Travelers said they select rentals based on the aesthetics and location of the space, the information provided by the host, and the reviews. Price matters, too.
As to the sort of people attracted to San Antonio, there is no standard one-size-fits-all “type.” Hosts reported that convention attendees, academics, and Spurs fans were common, but so were foreign travelers, artists, weekenders from Austin, and staycationers from within San Antonio. A few hosts expressed a desire to avoid Spring Breakers, but otherwise said the broad variety of guests was one of more appealing aspects of Airbnb. Several said they made good friends in the process.
“The world becomes very small,” Quinlan said.
Beyond the basics (a bed), amenities vary from property to property. Richter, a San Antonio local who first started staying in Airbnbs when a hotel lost her reservation, said the more attentive hosts she’s stayed with have provided water and snacks. One San Antonio host always leaves a bottle of wine, and pays attention to guest’s requests for larger things, which have included a microwave and more curtains.
My host, who asked not to be named because of concerns about increasing regulations, provided earplugs and eyemasks, and left chocolates on the pillows. The Diaz family thinkising about putting in an organic garden and chicken coop on the property, providing guests with fresh produce and eggs.
The Garcias said they were certain to always meet their guests and check them out (no matter the hour). They also provided libations, snacks, and local knowledge—they were once asked where to go to “ride a horse, eat a Texas steak, and go country dancing”—and sometimes gave their guests tours and rides. Indeed, their personal commitment was the reason they stopping doing Airbnb and reverted to traditional rentals — it simply took up too much time.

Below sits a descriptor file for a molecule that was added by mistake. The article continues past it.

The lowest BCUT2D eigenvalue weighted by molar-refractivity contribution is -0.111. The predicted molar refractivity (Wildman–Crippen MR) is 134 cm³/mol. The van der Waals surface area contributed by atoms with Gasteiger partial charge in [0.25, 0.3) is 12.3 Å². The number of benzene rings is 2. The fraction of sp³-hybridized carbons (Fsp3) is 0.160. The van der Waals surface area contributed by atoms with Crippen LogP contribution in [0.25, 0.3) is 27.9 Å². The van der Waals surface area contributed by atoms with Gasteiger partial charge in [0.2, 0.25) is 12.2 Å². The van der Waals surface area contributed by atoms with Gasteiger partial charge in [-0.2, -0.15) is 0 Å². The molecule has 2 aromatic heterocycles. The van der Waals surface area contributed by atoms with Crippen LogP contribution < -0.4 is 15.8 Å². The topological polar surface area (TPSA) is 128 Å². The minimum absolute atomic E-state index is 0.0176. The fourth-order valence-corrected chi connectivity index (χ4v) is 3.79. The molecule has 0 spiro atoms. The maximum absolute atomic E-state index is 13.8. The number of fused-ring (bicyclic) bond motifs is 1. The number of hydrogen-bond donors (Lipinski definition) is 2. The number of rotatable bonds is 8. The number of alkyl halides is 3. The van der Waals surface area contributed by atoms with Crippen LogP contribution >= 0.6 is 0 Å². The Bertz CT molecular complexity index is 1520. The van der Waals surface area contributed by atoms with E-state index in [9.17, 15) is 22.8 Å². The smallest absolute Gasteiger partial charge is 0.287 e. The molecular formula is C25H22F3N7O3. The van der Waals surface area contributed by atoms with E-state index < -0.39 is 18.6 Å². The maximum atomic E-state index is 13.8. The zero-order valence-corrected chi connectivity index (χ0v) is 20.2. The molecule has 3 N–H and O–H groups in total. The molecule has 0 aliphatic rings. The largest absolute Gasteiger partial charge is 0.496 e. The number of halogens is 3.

While some guests arrive by car, many walk or bike. Quinlan rents her bike out to visitors. Hosts who live downtown and in Southtown said guests love using B-cycle.
Staying at an Airbnb is a bit like staying with a very attentive acquaintance, much more akin to being a guest in a home than a hotel. Travelers I spoke with said the greatest challenge with Airbnb is defining your role as a guest. The boundaries are not always clearly delineated. Sometimes minor mishaps ensue. One young traveler relayed an experience in Europe where, unable to figure out how to work the shower, she accidentally flooded her host’s bathroom. Another traveler admitted to looking around her host’s apartment, including into her closet.
The intimacy of staying with a stranger is both jarring and sweet. I found myself tiptoeing around at night and early in the morning, and I gathered up all the sheets and towels before departing.
“The changeover is a pain,” one host said, a sentiment echoed by others.
It seems to be the only thing hosts don’t like about the process. That said, Airbnb-ers seem on the whole a neat bunch – though you can easily imagine that there are host and guests that are less than polite. The hosts I spoke with said guests always leave the places clean, usually gathering up the towels and linens, and sometimes even offering to sweep. The Garcias said all their guests were exemplary, with the exception of a few who required extra cleaning. The Diazs also said their guests have all been pleasant and respectful.